|Good article, Professor Machan.|
One tiny bit of nit-picking re this assertion: "while yet others have managed to keep their sanity and focus without fail"
I would say that this last category of humanity is absent. Some people are close to perfection in their views, such as Ayn Rand, but we are all fallible human beings, as the ruthless way she brooked no opposition to any of her many views, some of them peculiar, about smoking, pollution, et. al. led to her booting out virtually everyone in her inner circle.
And yet, recognizing that essential fallibility is a feature, not a bug, for individuals to overcome their statist views that for most of us were an unquestioned part of the indoctrination one gets growing up. I became an Objectivist and a libertarian in part from observing politicians at very close range for eight years and having the epiphany that even ordinary people can't be trusted with power over others, much less the megalomaniacs and sociopaths who seem to predominate in a political environment (at least in the Hawaii state legislature).
People aren't angels. Politicians can't be trusted to act in your best interest, and according to Public Choice theory it requires one to assume altruism on their part to think they will act to benefit you rather than advancing their political careers, an irony that should hopefully not escape Objectivist minarchists.
Getting back to Rep. Weiner: I don't care who he wants to boink, or e-boink, or send naughty pictures to. I don't care about that in a politician. I would gladly take a libertine in their personal life who advanced liberty in their public life, than someone with a squeaky clean personal life but statist in their public life. I care about how their views affect my liberty, not about the problems in their personal life. For example, if someone thinks a non-smoking, non-drinking vegetarian who exhibits perfect marital fidelity would be the ideal candidate for any political office, I would suggest they read Shirer's "The Rise and Fall of the Third Reich" for a counterexample.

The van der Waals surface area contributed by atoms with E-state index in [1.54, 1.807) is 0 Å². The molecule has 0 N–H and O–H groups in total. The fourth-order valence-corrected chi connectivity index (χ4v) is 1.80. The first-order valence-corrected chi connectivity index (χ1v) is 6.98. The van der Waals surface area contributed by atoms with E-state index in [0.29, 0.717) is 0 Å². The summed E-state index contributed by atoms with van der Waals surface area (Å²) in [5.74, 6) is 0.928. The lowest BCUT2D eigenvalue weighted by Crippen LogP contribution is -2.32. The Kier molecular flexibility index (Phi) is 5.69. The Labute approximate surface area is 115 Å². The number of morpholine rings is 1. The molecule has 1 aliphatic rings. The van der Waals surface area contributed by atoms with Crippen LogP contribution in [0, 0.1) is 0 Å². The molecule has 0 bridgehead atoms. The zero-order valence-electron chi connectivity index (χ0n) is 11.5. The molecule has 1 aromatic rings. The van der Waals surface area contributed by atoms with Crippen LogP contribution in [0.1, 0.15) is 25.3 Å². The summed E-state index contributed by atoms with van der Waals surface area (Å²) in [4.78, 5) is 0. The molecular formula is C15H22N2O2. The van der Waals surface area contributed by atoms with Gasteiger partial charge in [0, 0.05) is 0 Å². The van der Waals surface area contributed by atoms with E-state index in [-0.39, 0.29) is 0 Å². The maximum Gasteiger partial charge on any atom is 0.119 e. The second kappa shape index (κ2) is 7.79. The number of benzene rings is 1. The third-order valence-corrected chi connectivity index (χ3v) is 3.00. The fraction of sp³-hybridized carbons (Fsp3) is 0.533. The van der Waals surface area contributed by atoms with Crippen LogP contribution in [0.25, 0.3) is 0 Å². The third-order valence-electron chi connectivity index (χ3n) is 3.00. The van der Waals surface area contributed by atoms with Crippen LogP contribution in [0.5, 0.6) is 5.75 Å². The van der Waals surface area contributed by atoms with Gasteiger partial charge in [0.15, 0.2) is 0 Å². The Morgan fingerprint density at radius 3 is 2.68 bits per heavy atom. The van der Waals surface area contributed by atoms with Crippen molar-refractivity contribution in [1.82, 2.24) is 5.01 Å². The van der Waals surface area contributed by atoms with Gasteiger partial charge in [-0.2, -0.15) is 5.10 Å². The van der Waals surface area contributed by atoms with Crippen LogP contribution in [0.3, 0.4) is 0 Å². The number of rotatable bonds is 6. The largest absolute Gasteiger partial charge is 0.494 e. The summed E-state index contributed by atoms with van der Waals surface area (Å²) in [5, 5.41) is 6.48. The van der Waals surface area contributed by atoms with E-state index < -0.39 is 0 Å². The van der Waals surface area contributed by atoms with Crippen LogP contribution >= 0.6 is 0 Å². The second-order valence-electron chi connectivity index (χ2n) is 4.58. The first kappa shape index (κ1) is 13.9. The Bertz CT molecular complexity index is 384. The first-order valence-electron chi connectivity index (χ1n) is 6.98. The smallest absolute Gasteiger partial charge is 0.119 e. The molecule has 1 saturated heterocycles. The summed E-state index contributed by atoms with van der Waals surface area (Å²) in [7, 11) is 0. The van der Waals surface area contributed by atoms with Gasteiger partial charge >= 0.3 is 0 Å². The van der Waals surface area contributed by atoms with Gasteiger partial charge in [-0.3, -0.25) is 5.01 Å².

So, the problem with Rep. Weiner's conduct in my mind is not the sordid details of his personal life, but rather his lying to us when first confronted with it. Rather than saying something like, "My personal life, and the personal life of any politician, is none of the public's business" or even "On the advice of counsel, I will make no comments about these allegations", Rep. Weiner showed that he was willing to deceive the public in a desperate attempt to salvage his political career -- and that he wasn't even very good at lying, though I suppose that ineptness in lying is a virtue rather than a vice in a politician. Better to know you're dealing with a liar so you can take countermeasure.
Personally, I think Weiner should stay in office, because he is so discredited that the longer he stays in the public eye, the more thoroughly unwarranted confidence in politicians will be eroded. And, it's not like any replacement from that congressional district is likely to be anything but a hardcore statist Democrat, given the demographics.
I wish we had a scandal a week like this, so people would have the epiphany that one's fortunes shouldn't be entrusted to people megalomaniacal enough to do what it takes to seize power -- to people who have the audacity to think they are better at ruling other individuals they don't know anything about, than those individuals are at ruling themselves.